Criterion pulls out all the stops on “The Last Waltz” 4K UHD


4K ULTRA HD REVIEW / HDR FRAME SHOTS

Rick Danko and Robbie Robertson sing “Up on Cripple Creek” during The Band’s final concert at San Francisco’s Winterland Theater on Thanksgiving night, 1976.


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“THE LAST WALTZ: THE CRITERION COLLECTION”

4K Ultra HD, Blu-ray; 1978; PG for profanity and smoking

Best extra: Commentary with director Martin Scorsese and The Band guitarist Robbie Robertson recorded two decades ago









CRANK-UP the sound – it’s time to celebrate The Band’s historic farewell performance in Martin Scorsese’s “The Last Waltz.” The uncompressed six-channel DTS-HD soundtrack and new 4K master from the original 35mm camera negative, plus Dolby Vision HDR grading, puts viewers right inside San Francisco’s Winterland Theater on Thanksgiving night, 1976.

During the commentary he shares with guitarist Robbie Robertson, Scorsese recalls how the rock documentary signaled the end of an era with its all-star lineup featuring Bob Dylan, Neil Young, Eric Clapton, Muddy Waters, Neil Diamond, Van Morrison, Joni Mitchell, Ringo Starr and other greats.

In her enclosed essay, New Yorker writer Amanda Petrusich says, ‘The Last Waltz’ is a concert film about the “euphoria of live music.” The Band was “brittle, tired, hung-up” after nearly two decades of playing together, starting in Toronto backing rockabilly singer Ronnie Hawkins in the 1950s and later with Bob Dylan in the mid-'60s.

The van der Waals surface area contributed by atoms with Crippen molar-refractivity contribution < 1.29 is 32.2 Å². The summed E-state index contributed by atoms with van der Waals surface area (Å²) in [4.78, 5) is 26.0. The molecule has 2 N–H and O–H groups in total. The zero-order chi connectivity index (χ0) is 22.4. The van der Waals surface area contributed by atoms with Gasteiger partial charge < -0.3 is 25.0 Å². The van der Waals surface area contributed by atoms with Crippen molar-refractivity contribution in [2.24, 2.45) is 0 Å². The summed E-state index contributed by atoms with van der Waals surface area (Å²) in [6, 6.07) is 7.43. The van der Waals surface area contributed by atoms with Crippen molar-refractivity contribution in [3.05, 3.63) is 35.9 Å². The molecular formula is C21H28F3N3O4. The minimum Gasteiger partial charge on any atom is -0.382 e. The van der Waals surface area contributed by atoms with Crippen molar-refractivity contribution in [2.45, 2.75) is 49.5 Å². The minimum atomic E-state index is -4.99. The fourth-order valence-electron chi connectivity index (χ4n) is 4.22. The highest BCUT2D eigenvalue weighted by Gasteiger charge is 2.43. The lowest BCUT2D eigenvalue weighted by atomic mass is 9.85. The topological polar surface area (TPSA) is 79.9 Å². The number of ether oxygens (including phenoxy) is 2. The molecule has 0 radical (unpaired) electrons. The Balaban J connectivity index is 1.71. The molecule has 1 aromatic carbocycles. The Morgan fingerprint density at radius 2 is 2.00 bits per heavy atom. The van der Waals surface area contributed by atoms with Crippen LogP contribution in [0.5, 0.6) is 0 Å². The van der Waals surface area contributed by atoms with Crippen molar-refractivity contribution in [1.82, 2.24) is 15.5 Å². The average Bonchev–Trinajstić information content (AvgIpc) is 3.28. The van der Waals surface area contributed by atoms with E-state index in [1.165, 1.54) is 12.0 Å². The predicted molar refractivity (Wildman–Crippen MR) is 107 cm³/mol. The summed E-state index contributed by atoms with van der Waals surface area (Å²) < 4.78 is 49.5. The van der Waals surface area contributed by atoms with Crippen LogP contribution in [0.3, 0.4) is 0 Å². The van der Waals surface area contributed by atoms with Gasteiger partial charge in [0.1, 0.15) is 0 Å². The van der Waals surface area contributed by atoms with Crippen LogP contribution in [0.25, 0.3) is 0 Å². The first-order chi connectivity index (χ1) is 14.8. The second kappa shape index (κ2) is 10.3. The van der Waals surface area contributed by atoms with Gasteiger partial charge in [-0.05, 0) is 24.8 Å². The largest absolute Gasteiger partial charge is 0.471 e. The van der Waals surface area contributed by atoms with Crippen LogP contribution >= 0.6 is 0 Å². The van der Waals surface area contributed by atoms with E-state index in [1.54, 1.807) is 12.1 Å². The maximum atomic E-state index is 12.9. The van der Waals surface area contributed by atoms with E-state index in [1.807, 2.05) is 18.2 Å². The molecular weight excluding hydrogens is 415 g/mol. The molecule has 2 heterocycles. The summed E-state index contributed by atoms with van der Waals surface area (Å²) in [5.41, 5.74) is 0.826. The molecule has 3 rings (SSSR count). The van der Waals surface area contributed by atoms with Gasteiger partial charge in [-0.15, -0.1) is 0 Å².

(1) Robbie Robertson, lead guitar, vocals (2) Rick Danko, bass, vocals (3) Levon Helm, drums, vocals (4) Richard Manuel, piano, vocals. (5) Garth Hudson, keyboard and saxophone. (6) “The Last Waltz” premiered on April 26, 1978. (7) The Winterland Theater stage was designed by film art director Boris Leven, who mounted three chandeliers overhead and used set pieces from the San Francisco Opera company.




By the late ‘60s, The Band had developed a “near-perfect” recipe of rock, soul, and blues, releasing a string of classic records: “Music from Big Pink” (1968), “The Band” (1969), both earning five stars on the Allmusic.com website, “Stage Fright” (1970), and “The Basement Tapes” (1975) recorded with Bob Dylan. “They spent those years playing, playing, playing,” Petrusich writes. Then decided “The Last Waltz” would be their swan song.

A new interview between Scorsese and Rolling Stone senior editor David Fear details the director’s affection for the group. “I still to this day … I don’t know how to categorize it [The Band]. We never quite heard a sound like that coming at that time. It seems to come out of something deep in the past of America. Yet, it seemed to be immediate and contemporary.”


“The Band’s music was full of characters and stories in little narratives. You would have one character, but he’s sung by four different voices.” — Martin Scorsese, director



(1) Director Martin Scorsese edited backstage and post-concert interviews throughout the nearly two-hour film, as Robbie Robertson lights up. (2) Rockabilly singer Ronnie Hawkins waves his hat to cool off Robertson’s guitar solo during “Who do you Love?” (3&4) Neil Young sings “Helpless.”